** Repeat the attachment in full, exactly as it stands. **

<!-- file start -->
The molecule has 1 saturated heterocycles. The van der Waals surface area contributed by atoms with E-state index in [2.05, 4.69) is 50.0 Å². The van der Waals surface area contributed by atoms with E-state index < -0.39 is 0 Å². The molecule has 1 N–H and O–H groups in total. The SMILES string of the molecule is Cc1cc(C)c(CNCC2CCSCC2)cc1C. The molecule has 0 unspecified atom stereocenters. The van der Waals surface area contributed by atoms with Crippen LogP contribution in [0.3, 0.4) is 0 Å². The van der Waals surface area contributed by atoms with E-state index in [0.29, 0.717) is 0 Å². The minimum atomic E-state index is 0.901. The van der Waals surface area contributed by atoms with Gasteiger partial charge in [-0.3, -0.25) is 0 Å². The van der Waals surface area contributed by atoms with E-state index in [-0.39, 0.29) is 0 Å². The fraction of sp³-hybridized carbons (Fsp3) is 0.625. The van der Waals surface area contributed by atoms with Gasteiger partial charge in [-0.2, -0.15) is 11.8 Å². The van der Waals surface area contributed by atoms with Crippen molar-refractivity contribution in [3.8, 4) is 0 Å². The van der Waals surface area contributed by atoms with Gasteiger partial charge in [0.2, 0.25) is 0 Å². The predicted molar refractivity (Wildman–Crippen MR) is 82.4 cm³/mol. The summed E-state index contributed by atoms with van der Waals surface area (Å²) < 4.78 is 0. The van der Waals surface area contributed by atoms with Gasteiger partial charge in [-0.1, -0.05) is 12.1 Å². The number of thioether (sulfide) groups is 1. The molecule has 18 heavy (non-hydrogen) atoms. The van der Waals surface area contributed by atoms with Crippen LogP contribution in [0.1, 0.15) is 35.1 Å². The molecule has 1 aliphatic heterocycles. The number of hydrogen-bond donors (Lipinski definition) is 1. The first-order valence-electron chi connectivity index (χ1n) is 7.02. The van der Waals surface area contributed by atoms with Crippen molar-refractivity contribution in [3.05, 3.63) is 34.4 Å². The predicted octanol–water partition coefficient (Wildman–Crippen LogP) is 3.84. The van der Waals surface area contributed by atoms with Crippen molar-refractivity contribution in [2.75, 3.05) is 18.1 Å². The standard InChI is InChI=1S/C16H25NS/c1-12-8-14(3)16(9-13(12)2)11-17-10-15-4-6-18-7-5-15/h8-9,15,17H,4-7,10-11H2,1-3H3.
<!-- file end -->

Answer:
The molecule has 1 saturated heterocycles. The van der Waals surface area contributed by atoms with E-state index in [2.05, 4.69) is 50.0 Å². The van der Waals surface area contributed by atoms with E-state index < -0.39 is 0 Å². The molecule has 1 N–H and O–H groups in total. The SMILES string of the molecule is Cc1cc(C)c(CNCC2CCSCC2)cc1C. The molecule has 0 unspecified atom stereocenters. The van der Waals surface area contributed by atoms with Crippen LogP contribution in [0.3, 0.4) is 0 Å². The van der Waals surface area contributed by atoms with E-state index in [0.29, 0.717) is 0 Å². The minimum atomic E-state index is 0.901. The van der Waals surface area contributed by atoms with Gasteiger partial charge in [-0.3, -0.25) is 0 Å². The van der Waals surface area contributed by atoms with E-state index in [-0.39, 0.29) is 0 Å². The fraction of sp³-hybridized carbons (Fsp3) is 0.625. The van der Waals surface area contributed by atoms with Gasteiger partial charge in [-0.2, -0.15) is 11.8 Å². The van der Waals surface area contributed by atoms with Crippen molar-refractivity contribution in [3.8, 4) is 0 Å². The van der Waals surface area contributed by atoms with Gasteiger partial charge in [0.2, 0.25) is 0 Å². The predicted molar refractivity (Wildman–Crippen MR) is 82.4 cm³/mol. The summed E-state index contributed by atoms with van der Waals surface area (Å²) < 4.78 is 0. The van der Waals surface area contributed by atoms with Gasteiger partial charge in [-0.1, -0.05) is 12.1 Å². The number of thioether (sulfide) groups is 1. The molecule has 18 heavy (non-hydrogen) atoms. The van der Waals surface area contributed by atoms with Crippen LogP contribution in [0.1, 0.15) is 35.1 Å². The molecule has 1 aliphatic heterocycles. The number of hydrogen-bond donors (Lipinski definition) is 1. The first-order valence-electron chi connectivity index (χ1n) is 7.02. The van der Waals surface area contributed by atoms with Crippen molar-refractivity contribution in [3.05, 3.63) is 34.4 Å². The predicted octanol–water partition coefficient (Wildman–Crippen LogP) is 3.84. The van der Waals surface area contributed by atoms with Crippen molar-refractivity contribution in [2.75, 3.05) is 18.1 Å². The standard InChI is InChI=1S/C16H25NS/c1-12-8-14(3)16(9-13(12)2)11-17-10-15-4-6-18-7-5-15/h8-9,15,17H,4-7,10-11H2,1-3H3.